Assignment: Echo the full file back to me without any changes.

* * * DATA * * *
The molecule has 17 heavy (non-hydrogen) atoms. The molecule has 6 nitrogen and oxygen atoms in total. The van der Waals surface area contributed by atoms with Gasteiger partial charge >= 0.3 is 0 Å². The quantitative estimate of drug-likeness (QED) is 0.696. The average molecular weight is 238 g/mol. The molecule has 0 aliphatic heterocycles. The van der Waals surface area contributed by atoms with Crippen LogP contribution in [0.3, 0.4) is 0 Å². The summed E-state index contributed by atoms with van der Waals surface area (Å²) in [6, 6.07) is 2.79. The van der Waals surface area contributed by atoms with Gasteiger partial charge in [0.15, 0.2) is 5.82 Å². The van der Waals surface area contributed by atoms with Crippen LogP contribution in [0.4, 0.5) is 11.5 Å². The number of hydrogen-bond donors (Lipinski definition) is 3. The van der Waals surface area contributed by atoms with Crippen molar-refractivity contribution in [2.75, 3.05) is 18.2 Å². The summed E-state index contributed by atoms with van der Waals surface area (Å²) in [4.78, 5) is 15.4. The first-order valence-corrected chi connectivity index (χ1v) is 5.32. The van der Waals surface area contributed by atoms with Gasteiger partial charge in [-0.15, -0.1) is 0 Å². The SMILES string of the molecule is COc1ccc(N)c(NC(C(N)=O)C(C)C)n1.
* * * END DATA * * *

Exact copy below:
The molecule has 17 heavy (non-hydrogen) atoms. The molecule has 6 nitrogen and oxygen atoms in total. The van der Waals surface area contributed by atoms with Gasteiger partial charge >= 0.3 is 0 Å². The quantitative estimate of drug-likeness (QED) is 0.696. The average molecular weight is 238 g/mol. The molecule has 0 aliphatic heterocycles. The van der Waals surface area contributed by atoms with Crippen LogP contribution in [0.3, 0.4) is 0 Å². The summed E-state index contributed by atoms with van der Waals surface area (Å²) in [6, 6.07) is 2.79. The van der Waals surface area contributed by atoms with Gasteiger partial charge in [0.15, 0.2) is 5.82 Å². The van der Waals surface area contributed by atoms with Crippen LogP contribution in [0.4, 0.5) is 11.5 Å². The number of hydrogen-bond donors (Lipinski definition) is 3. The van der Waals surface area contributed by atoms with Crippen molar-refractivity contribution in [2.75, 3.05) is 18.2 Å². The summed E-state index contributed by atoms with van der Waals surface area (Å²) in [4.78, 5) is 15.4. The first-order valence-corrected chi connectivity index (χ1v) is 5.32. The van der Waals surface area contributed by atoms with Gasteiger partial charge in [-0.15, -0.1) is 0 Å². The SMILES string of the molecule is COc1ccc(N)c(NC(C(N)=O)C(C)C)n1.